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What's Next For Europe?

Discussion in 'International Forum' started by MziziMkavu, Nov 11, 2011.

  1. MziziMkavu

    MziziMkavu JF-Expert Member

    #1
    Nov 11, 2011
    Joined: Feb 3, 2009
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    Every day brings new fear from Europe. First, it's the threat of a default by Greece. Then it's the Italian government on the verge of collapse. Next, it could be Portugal and Spain. Markets worldwide respond with massive selloffs. Already, it has cost Greek Prime Minister George

    Papandreou
    his job and a similar outcome appears set for Italian Prime Minister Silvio Berlusconi.

    What now? None of the next steps for Europe look terribly palatable and the ramifications could be dire for American investors, too. Here

    are a few of the ways the crisis could play out in the coming months, along with economic experts' assessments of the likelihood and potential consequences of each step.


    Berlusconi Will Resign, Italy's Fiscal Problems Remain

    Regardless of who fills his shoes, Italians face an uncertain economic future

    By DANIELLE KURTZLEBEN

    RSS Feed PrintItalian Prime Minister Silvio Berlusconi says he will resign, reports the AP.
    The vow of resignation comes after Berlusconi lost his parliamentary majority in a routine vote on Tuesday. Italy has worried the euro zone and the global

    economic community with its high debt-to-GDP ratio, and agreed last week to allow the IMF to oversee its efforts to bring its debt back into balance. Berlusconi has reportedly said he will step down after parliament approves economic reforms to cut the debt and boost growth.

    Fellow euro zone member Greece is undergoing a power shift similar to that in Italy. Prime Minister George Papandreou has agreed to resign as soon as the Hellenic Republic forms a unity government. According to the AP, Greek politicians say they are close to agreeing on a new government.

    New heads of state make for big news. But the real changes that could help save Europe from its sovereign debt crises will happen in ledgers and on balance sheets.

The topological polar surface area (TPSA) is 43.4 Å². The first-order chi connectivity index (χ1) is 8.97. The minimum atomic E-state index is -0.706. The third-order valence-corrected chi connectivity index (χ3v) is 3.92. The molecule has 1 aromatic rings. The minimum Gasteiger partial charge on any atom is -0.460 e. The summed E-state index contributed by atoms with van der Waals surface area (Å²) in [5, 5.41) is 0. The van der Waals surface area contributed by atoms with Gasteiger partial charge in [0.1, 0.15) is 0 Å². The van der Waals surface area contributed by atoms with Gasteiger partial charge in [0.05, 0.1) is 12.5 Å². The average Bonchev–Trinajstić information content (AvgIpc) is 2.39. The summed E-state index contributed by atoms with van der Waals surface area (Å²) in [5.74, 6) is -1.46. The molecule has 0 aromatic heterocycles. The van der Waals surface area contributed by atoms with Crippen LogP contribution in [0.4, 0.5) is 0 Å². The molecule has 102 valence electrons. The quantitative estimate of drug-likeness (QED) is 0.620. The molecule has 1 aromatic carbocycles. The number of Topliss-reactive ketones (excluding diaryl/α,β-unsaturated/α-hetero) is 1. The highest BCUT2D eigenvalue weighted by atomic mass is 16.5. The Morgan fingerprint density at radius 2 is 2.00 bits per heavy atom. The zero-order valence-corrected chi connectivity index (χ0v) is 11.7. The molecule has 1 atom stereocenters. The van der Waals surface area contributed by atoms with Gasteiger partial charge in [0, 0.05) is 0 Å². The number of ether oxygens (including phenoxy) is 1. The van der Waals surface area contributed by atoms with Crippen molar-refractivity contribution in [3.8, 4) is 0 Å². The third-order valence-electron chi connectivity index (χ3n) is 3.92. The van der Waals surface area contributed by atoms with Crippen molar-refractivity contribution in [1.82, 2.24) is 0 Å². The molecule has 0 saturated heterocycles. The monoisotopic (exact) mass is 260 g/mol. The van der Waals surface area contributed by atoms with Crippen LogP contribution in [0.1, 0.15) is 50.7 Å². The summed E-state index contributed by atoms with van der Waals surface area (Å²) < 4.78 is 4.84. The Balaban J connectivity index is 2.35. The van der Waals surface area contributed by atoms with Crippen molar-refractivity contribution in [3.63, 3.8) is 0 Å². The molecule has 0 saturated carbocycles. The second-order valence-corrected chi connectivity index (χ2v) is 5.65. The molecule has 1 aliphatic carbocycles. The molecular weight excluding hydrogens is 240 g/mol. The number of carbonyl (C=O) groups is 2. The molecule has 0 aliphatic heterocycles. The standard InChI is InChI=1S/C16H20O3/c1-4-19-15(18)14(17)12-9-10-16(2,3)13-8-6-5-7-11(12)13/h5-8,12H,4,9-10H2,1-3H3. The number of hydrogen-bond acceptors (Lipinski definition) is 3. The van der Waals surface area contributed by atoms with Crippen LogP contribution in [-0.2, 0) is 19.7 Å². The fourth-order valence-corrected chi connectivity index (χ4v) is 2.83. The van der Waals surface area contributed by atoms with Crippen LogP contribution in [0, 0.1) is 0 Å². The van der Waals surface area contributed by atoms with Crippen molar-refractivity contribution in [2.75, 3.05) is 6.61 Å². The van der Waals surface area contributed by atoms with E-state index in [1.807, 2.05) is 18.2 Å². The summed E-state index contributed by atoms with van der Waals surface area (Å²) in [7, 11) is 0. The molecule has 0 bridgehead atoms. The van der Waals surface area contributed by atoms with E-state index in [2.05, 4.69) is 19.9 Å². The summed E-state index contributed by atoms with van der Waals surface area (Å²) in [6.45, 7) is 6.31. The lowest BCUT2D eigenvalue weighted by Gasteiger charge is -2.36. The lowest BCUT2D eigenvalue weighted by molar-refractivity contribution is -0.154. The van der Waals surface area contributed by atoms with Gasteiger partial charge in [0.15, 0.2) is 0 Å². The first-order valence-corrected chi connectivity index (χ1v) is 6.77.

"If Italy wants to get its act together, it can," says Axel Merk, portfolio manager at Merk Funds. But that will involve massive changes to Italians' way of life. Italy's generous pension system is an example. "If you work for 35 years [in Italy], you can retire with a pension no matter how old you are. Italy just can't afford that anymore. Changing these things is, of course, extremely difficult."

    More important, says Domenico Lombardi, a senior fellow at the Brookings Institution, is enhancing the Italian economy's growth. "When you have a very high public debt," as Italy does, he says, "potentially [low growth] creates an explosive mix." Reducing regulatory barriers and privatizing state enterprises could be steps in the right direction, he says, but as the United States and countless other economies have shown in recent years, boosting

    growth at will can be a near-impossible task, particularly for a large economy like Italy's—the third largest in the euro zone.
    The pressure is particularly on Italy, as the European Union's plan to leverage its bailout fund, the EFSF, is still in question after the EU recently agreed to more than double its size to $1.4 trillion.

    This is not to say that the actions of leaders like Papandreou and Berlusconi haven't had wide-ranging economic repercussions. Indeed, every development surrounding Berlusconi in recent days has affected yields on Italian bonds. Trepidation surrounding the prime minister's government was quantified in near 15-year high yields on Italian 10-year notes earlier this week, with interest rates reaching 6.78 percent on Monday. Some economists say that 7 percent or higher would be unsustainable territory.

    What happens from here is unclear. The markets have made their distrust of Berlusconi known, but there is no guarantee that a different government would be a better government..

    Tags: Silvio Berlusconi, economy, Italy
     
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